The weather was exceptional on Monday. Even when the sun went down I still found it delightfully warm. All day long I wanted to ride, and here I was, sitting on my bed at 10:30pm, wondering if I should suit up, put lights on my bike, and head to the hills. Finally, my desire to ride got the best of me. I got dressed and went outside to get my lights sorted.
After digging around for quite some time in the dim light of my garage, I found both the light head and the clamp to get it on the bar. 15 minutes later, I managed to scrounge up enough small rubber shims to actually give the light a solid fit on my handlebar.
Then I realized I needed to head back in to fill my water bottle.
Back outside, I realize my rear tire is sitting at around 6 PSI. I pump it up and shoe-horn my Jekyll into the back of my Cruiser. As I heft it, I think, not for the last time, that I wish I was on my old F4000—it is so much lighter. (However, for some reason, that bike has enjoyed a nice run of ripping valve stems off the front-wheel inner-tubes lately, so I’m back on the Jekyll. (No tubes = no torn valve stems!))
I climb in the Cruiser and realize I don’t have the right keys. Back inside to get the right keys.
By the time I get to the trailhead, it’s around 11:30pm.
My ride begins normal enough. Sure, I’m looking over my shoulder every few seconds to see if I’m about to be attacked by a Mountain Lion, but that’s fairly normal when I’m out riding at night alone. Actually, though my bike was riding well and the air was cool.
There’s a section of trail at the beginning of Dragon’s Back that’s fairly challenging. It isn’t that I can’t clean it, it’s just that sometimes I don’t, and I always have to give it my full attention. Perhaps I didn’t give it my full attention last night because part of my attention in a night ride is always devoted to watching for Cougars.
Part-way up this short section, I lose my momentum on a large, loose rock and put my foot down. My right foot. Only it slips (it’s steep there) and I find myself in the bushes next to the trail. That’s fine, I get up, clip in, and start up. Only it happens again and I tip the other direction. I fall to my left.
My left foot doesn’t leave the pedal (Egg Beaters) for some strange reason and so I catch myself with my hip on the rocky trail. Ouch. The pain is very brief and quickly gives way to frustration. I now decide a do-over is in order. Back down the trail, turn around and…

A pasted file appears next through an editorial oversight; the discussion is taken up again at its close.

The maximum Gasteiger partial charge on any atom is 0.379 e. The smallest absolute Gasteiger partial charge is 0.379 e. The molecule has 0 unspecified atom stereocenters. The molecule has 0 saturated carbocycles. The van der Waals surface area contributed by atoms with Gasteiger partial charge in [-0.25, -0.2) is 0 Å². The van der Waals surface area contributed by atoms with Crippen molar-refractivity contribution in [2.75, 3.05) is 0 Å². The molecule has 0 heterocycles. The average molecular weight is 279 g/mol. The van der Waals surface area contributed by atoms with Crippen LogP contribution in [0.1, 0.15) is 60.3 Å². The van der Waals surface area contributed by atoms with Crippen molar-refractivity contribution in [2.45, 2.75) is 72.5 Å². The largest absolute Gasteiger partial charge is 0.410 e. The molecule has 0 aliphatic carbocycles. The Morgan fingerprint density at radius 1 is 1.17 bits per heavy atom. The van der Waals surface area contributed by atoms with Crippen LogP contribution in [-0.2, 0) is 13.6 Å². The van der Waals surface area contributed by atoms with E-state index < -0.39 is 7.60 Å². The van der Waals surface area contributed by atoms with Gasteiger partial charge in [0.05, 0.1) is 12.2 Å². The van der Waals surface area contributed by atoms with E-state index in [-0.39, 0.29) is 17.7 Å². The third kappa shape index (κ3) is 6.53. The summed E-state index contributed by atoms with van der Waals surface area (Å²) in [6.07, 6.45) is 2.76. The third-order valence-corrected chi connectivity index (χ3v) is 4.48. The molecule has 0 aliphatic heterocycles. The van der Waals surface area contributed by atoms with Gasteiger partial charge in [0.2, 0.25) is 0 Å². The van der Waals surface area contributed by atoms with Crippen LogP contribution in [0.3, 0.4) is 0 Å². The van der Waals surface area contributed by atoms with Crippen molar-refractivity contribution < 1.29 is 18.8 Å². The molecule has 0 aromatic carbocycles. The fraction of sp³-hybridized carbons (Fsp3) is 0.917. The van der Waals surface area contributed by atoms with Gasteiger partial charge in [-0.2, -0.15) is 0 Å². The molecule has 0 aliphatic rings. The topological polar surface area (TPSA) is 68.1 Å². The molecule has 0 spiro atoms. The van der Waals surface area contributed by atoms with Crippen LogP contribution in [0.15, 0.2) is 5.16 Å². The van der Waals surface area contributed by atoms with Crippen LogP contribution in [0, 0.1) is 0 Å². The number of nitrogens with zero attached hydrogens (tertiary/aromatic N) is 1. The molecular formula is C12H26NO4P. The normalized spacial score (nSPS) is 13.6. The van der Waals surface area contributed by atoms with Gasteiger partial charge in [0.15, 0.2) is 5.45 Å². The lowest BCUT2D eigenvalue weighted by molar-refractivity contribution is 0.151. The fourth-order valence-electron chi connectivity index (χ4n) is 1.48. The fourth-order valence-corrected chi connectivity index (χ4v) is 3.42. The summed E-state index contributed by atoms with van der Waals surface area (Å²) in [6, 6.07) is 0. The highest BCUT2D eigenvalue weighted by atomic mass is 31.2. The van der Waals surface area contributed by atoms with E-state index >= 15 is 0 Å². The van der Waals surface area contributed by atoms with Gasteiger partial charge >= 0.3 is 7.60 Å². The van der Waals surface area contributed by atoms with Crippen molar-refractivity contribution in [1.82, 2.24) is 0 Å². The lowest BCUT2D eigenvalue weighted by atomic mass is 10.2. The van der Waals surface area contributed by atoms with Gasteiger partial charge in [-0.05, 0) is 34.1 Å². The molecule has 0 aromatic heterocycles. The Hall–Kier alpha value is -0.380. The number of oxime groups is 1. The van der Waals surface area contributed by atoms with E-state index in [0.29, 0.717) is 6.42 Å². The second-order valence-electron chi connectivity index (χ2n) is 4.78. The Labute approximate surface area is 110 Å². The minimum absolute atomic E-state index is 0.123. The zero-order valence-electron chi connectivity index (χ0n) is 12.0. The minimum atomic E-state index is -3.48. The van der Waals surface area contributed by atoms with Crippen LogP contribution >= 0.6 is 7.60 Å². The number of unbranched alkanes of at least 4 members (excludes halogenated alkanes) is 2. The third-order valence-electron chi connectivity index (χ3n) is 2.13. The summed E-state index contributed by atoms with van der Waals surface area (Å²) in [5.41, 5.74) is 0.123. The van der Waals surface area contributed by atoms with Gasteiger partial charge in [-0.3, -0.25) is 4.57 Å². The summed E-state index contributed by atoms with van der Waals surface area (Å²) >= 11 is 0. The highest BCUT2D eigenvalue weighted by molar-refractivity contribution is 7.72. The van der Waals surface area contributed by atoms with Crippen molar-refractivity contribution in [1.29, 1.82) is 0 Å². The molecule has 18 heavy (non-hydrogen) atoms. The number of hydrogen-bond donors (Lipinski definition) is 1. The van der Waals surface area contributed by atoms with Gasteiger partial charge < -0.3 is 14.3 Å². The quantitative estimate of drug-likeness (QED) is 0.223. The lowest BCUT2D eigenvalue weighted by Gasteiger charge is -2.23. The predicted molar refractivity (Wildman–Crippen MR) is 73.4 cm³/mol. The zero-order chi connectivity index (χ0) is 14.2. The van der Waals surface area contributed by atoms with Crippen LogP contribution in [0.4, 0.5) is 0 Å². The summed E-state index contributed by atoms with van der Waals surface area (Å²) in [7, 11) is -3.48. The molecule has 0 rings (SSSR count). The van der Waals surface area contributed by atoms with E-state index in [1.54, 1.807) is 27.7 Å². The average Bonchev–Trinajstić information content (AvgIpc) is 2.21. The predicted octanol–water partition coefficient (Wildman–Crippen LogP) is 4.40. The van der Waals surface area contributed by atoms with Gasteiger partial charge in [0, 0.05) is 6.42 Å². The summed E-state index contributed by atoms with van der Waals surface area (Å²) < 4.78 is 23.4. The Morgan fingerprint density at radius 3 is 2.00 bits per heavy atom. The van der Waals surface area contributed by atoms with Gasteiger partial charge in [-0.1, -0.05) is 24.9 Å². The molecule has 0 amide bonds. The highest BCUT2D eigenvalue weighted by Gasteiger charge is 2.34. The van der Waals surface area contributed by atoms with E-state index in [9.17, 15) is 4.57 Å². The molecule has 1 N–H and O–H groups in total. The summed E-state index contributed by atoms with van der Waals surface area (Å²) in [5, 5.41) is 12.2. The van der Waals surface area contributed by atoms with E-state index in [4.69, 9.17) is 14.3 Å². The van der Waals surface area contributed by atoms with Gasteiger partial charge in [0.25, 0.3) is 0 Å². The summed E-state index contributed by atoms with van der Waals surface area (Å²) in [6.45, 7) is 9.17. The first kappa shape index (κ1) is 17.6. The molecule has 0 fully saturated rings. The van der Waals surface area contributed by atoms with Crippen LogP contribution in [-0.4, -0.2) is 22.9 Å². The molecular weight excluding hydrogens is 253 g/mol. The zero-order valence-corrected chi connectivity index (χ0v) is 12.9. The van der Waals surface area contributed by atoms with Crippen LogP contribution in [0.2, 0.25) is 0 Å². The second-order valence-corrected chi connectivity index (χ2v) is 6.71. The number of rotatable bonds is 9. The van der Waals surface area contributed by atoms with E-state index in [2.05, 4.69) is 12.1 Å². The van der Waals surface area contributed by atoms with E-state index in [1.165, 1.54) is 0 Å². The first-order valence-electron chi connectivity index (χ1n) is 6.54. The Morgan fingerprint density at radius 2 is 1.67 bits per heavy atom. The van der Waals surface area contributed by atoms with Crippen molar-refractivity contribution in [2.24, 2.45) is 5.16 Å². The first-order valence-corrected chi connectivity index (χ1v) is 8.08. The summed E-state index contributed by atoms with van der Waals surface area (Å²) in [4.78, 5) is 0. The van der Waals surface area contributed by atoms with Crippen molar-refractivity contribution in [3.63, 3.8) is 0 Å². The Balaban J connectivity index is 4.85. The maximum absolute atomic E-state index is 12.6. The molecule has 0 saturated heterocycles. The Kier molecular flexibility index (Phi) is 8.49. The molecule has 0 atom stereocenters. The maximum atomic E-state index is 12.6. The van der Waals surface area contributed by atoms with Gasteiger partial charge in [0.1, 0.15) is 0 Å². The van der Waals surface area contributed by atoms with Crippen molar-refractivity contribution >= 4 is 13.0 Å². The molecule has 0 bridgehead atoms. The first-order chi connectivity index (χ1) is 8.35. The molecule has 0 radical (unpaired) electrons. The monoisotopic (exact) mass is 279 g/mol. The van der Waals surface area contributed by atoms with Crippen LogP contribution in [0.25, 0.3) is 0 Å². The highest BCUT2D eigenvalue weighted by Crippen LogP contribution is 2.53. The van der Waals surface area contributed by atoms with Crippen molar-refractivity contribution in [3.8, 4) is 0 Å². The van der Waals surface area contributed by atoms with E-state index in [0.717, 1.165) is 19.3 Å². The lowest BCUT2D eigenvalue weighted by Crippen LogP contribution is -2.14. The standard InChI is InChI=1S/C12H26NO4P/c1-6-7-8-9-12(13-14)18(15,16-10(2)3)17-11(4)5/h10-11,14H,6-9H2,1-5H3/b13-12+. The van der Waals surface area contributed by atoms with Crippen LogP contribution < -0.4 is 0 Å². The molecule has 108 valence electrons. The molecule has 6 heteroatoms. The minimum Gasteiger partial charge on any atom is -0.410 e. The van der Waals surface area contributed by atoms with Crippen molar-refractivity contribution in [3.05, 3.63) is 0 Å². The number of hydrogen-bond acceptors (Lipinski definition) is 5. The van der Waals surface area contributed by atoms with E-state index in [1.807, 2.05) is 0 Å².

Let me check that cleat on my left shoe. Everything Tight? Yep. Both bolts are in there? Yes. Okay, weird.
Back up the trail. This time, I’m going faster and I’m full of a little more angst. I hit a rock, my rear tire slips out and I fall to my left again. Ouch, again. I’m lying there in the trail and my shoe refuses to detach itself from the pedal. Huh.
Evidently, tonight is not the night to ride Dragon’s Back.
That’s fine, I have loads of trails at my disposal, and there are plenty more available from this very spot. I’m off down the gravel road towards a sweet bit of single-track that used to be the location for a weekly evening race. As I flow through the twisty single-track, I’m not really watching the trail any more than I have to. I’m trying to see if I can pop my left foot out of the pedal. I mean, my right foot comes out with ease. Can’t get it out. Period. It’s stuck.
Another tight corner and I’m at the cross-roads. I can climb up to the fire road above (and another network of trails), or I can loop around and start the race track again. In lieu of either, I decide to sit down at the crossroads and trouble-shoot my shoe.
I’m amazed that my shoe came off the pedal before my ankle broke. I wasn’t sure for a minute there. I sit down in the dark, turn over my shoe and …
No cleat. None. Wha…?
Okay, so, it must have popped off or something. I start digging through the late-Spring growth on either side of the singletrack and I can’t find it. Of course, it’s after midnight, and even with my bike lights, there may be no way for me to find it. I happen to glance down at my bike and there it is.
Still attached to the pedal. I examine the shoe again, no broken sole (which is remarkable considering how old they are). The bolts, still in the cleat, also look fine. Strange.
So, with the bolts trapped in the cleat attached to the pedal, and no way for me to get it unstuck, I pack it up and coast down the mountain to head for home.
1) How did the cleat come off my shoe?
2) Why was the Egg Beater so tenacious in holding on to the cleat?
3) How could a cleat that was so solid suddenly detach itself from the shoe like that?
4) Does the fact that my shoe escaped unscathed mean I can’t yet justify another pair?
I think these photos speak for themselves.